Room205 Anop Vihar” next door is dedicated to the heir that Rawat Kishan Singh (see Room.206) was forced to adopt after the poisoning of his own son Jaswant Singhji (see Room 211). Pratap Singh, the adoptee, came once again from the thikana of Sangramgarh. . He was always known by the more flattering name of Anop (meaning “incomparable”) but that incomparability was never really put to the test because Anop Singhji like his namesake a century earlier – also died prematurely before he could inherit. the throne. In fact he died of an illness that was sufficiently mysterious to give rise to rumours that poison must have been poured again. But at least he had produced a son of his own and it was that son who, on Rawat Kishan Singhji’s death, finally stepped forward as Rawat Bijay Singh .
The heart of the palace
Anop Singhji’s adoptive father, Kishan Singhji (1867-1900) is himself commemorated by Room 206 -“Kishan Kunj”. Kishan Singhji pictured here in a couple of photographs seems to have been a colourful man with several wives and numerous concubines. But he was also a great devotee of Lord Krishna and this is reflected in the decoration of this room, with various paintings of Lord Krishna and even a canopied ceiling of stars to evoke Kishan Singhji’s favourite deity. The room was never a bedroom in his own day, however. It was originally a broad passage, leading behind the “Hawa Mahal” look-alike. The room incorporates some of the few small ” jali ” windows that survive from this, with other original stained glass windows on the opposite side. It also enjoys the benefit of a small private terrace.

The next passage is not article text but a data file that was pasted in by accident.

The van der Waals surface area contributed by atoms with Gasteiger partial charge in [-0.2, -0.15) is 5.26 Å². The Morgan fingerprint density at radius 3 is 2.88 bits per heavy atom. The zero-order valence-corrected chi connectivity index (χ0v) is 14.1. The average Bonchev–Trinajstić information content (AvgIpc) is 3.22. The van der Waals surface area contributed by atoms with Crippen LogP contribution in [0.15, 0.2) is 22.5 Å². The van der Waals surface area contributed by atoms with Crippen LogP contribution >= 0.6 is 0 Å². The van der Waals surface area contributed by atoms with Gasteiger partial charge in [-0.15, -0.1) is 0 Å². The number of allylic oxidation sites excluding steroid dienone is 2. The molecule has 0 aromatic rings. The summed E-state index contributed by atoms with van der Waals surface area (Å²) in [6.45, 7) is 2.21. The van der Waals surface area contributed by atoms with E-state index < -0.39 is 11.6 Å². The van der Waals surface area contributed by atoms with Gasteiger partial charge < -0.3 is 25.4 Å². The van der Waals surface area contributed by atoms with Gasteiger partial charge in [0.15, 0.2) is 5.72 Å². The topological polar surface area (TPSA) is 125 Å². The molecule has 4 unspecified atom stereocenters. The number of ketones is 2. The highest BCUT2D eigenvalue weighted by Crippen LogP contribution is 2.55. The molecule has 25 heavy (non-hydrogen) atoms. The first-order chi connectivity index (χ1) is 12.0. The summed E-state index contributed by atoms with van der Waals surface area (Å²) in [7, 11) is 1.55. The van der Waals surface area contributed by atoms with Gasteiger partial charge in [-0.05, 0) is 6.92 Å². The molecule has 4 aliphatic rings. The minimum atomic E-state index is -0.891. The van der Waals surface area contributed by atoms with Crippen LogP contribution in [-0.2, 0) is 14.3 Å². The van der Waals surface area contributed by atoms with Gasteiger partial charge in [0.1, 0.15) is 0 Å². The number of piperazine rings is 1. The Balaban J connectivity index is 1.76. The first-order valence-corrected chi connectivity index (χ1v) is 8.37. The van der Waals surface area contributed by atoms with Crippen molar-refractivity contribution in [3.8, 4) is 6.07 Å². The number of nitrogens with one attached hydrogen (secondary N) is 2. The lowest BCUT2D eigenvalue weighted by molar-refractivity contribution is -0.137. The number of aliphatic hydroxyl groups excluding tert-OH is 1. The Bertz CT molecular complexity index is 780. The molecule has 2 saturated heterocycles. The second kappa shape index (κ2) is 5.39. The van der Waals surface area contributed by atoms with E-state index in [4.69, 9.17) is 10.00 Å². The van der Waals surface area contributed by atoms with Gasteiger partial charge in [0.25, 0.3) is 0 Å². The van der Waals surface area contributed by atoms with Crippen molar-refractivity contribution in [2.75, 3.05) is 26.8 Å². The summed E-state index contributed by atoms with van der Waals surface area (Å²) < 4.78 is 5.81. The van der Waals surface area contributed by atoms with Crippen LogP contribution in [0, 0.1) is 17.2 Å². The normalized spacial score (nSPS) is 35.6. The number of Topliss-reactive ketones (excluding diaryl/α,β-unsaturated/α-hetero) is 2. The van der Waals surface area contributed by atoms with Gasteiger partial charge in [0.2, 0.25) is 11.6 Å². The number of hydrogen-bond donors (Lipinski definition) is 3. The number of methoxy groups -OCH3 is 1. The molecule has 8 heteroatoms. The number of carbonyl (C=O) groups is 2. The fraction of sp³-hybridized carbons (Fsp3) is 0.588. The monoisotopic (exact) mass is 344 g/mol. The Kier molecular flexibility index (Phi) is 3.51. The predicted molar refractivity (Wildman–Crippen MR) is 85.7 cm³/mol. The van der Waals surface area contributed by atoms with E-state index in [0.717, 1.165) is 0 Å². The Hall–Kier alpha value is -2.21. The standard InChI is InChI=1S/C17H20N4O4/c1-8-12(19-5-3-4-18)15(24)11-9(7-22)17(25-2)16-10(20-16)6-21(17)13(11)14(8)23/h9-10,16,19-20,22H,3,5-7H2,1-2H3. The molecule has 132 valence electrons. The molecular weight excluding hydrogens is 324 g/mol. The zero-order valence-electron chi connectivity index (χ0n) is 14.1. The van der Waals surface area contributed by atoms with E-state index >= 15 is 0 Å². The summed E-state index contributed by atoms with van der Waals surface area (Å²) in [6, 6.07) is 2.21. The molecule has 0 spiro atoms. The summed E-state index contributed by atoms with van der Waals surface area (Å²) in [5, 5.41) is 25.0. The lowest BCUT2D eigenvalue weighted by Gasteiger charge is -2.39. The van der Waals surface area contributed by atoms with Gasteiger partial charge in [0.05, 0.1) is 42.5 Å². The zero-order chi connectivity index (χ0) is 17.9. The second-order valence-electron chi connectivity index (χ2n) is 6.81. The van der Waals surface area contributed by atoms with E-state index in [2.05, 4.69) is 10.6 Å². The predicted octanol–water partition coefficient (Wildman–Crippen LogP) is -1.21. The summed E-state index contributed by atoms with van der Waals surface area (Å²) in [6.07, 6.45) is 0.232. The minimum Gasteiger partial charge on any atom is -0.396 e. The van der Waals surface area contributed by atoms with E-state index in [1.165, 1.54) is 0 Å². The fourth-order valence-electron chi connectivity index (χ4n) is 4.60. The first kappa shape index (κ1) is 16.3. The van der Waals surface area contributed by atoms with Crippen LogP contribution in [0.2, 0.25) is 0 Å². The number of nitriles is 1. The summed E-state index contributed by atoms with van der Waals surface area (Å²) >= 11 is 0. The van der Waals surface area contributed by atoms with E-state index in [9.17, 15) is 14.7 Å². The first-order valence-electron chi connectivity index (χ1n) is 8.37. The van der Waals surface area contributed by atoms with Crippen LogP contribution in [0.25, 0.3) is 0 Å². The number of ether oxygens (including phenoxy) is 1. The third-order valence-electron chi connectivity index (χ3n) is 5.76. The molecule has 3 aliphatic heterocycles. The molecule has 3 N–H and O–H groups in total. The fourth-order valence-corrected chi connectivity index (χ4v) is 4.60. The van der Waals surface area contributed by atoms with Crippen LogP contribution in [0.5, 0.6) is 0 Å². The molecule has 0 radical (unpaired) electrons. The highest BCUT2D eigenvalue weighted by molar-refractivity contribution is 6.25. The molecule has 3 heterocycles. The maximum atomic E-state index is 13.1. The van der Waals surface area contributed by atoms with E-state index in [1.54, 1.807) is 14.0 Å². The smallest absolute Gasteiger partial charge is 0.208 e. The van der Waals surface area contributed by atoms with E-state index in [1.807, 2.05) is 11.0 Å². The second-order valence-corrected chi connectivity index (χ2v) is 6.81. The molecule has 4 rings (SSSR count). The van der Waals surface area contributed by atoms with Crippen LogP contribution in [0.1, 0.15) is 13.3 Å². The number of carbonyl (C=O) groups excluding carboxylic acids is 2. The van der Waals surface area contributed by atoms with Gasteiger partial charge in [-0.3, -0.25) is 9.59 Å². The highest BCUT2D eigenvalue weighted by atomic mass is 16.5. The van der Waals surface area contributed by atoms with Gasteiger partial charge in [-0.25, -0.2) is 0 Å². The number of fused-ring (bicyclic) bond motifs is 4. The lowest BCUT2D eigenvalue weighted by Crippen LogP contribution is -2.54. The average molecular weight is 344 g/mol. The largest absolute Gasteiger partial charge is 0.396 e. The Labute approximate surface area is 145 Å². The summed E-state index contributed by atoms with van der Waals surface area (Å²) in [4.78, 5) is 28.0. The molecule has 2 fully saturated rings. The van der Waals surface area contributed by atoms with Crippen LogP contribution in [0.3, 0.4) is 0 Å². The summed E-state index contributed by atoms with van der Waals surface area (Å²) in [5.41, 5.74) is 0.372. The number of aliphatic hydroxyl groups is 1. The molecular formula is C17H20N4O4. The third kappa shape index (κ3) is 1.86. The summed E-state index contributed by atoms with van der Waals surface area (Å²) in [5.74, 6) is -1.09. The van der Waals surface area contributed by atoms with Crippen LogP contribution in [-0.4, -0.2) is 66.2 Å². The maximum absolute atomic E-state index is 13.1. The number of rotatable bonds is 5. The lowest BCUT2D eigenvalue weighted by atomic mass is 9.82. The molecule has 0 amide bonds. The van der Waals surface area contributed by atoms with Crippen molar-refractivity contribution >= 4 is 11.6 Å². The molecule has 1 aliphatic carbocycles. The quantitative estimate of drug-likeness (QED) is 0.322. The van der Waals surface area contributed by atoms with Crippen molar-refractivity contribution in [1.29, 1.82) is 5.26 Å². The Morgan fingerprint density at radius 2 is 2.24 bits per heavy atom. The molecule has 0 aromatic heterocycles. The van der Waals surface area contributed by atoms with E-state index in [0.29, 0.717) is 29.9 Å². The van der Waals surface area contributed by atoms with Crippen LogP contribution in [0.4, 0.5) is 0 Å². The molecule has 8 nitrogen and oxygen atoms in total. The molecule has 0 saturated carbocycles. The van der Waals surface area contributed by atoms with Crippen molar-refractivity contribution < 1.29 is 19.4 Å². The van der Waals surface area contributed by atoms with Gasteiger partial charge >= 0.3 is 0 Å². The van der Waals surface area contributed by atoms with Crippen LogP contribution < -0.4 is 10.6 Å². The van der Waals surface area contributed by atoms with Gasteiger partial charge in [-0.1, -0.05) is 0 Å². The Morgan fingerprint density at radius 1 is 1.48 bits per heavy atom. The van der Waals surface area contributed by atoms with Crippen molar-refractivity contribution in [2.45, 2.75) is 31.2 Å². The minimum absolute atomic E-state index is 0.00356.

Close by we find a smaller room – Room 207 “Soovatiyo” which means “parrot” in Rajsthani. It is the room where Rawat Nahar Singh II and others played as children and more relevantly where they kept their pet parrots. There are no parrots here to share your conversation today but, to honour those that chattered here before you, a parrot motif has been delicately reflected. not only in the wall-paintings but even in the supports for the curtain poles. .
Room 208 “Laxmi Tibari” is named after Rawat Bijay Singhji’s daughter, Laxmi Kumari. Although she received very little formal education, she has written around 30 books all in Rajasthani and many of them dealing with Rajasthani folklore. She also came out of purdah to contest the local government seat in India’s first democratic elections in 1952 and, although she lost this, she won the next five for the Congress Party. More recently, she was nominated to serve in the Rajya Sabha, the upper house of the central government.
Opening off the bar, is Room 210 “Gokul Ajara” – named after Rawat Gokuldas ji II (1786-1821). Above the door is a wall painting with his own portrait on the centre left and that of his contemporary, Maharana Bhim Singh ji of Udaipur on the centre right. (Note that, although the Maharana is given the halo that befits the man enjoying sovereign power, Gokuldas ji is given the markedly superior stature that befits the man paying the artist’s fee.) The
figure on the far left represents his grandfather, Raghodas (see Room 215), while that on the far right is his great-grandfather, Jaswant Singh ji (1737-1’776). In the very centre, are the fIgures of . Krishna and Radha.
Rawat Gokul das ji II
In many ways, the reign of Gokuldas ji marks Deogarh’s heyday. Unlike Maharana Bhim Singh and many other members of the Mewar nobility who seem to have been reduced to beggary by the Maratha raids, Gokuldas ji seems to have successfully resisted the ‘Marathas and led Deogarh through a period of considerable prosperity. The five defensive forts that he built around the town must have done the trick!